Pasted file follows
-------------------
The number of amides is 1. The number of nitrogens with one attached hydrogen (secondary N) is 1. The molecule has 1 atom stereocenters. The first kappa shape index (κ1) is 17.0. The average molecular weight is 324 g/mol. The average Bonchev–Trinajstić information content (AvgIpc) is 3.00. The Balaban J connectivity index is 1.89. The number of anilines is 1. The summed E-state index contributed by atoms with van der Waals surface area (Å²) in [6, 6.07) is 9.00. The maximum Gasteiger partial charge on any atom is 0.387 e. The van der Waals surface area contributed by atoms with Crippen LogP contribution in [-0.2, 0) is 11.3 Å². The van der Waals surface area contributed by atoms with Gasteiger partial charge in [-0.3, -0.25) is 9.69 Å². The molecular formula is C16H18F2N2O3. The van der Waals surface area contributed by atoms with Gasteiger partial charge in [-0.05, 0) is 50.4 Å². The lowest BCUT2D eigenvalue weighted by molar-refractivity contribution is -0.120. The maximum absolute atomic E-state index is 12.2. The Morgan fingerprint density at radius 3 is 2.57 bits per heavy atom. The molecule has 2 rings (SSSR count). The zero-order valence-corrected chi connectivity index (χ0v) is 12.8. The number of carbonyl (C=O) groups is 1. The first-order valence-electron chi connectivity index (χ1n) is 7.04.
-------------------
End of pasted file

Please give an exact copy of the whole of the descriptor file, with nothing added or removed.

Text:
The number of amides is 1. The number of nitrogens with one attached hydrogen (secondary N) is 1. The molecule has 1 atom stereocenters. The first kappa shape index (κ1) is 17.0. The average molecular weight is 324 g/mol. The average Bonchev–Trinajstić information content (AvgIpc) is 3.00. The Balaban J connectivity index is 1.89. The number of anilines is 1. The summed E-state index contributed by atoms with van der Waals surface area (Å²) in [6, 6.07) is 9.00. The maximum Gasteiger partial charge on any atom is 0.387 e. The van der Waals surface area contributed by atoms with Crippen LogP contribution in [-0.2, 0) is 11.3 Å². The van der Waals surface area contributed by atoms with Gasteiger partial charge in [-0.3, -0.25) is 9.69 Å². The molecular formula is C16H18F2N2O3. The van der Waals surface area contributed by atoms with Gasteiger partial charge in [-0.05, 0) is 50.4 Å². The lowest BCUT2D eigenvalue weighted by molar-refractivity contribution is -0.120. The maximum absolute atomic E-state index is 12.2. The Morgan fingerprint density at radius 3 is 2.57 bits per heavy atom. The molecule has 2 rings (SSSR count). The zero-order valence-corrected chi connectivity index (χ0v) is 12.8. The number of carbonyl (C=O) groups is 1. The first-order valence-electron chi connectivity index (χ1n) is 7.04.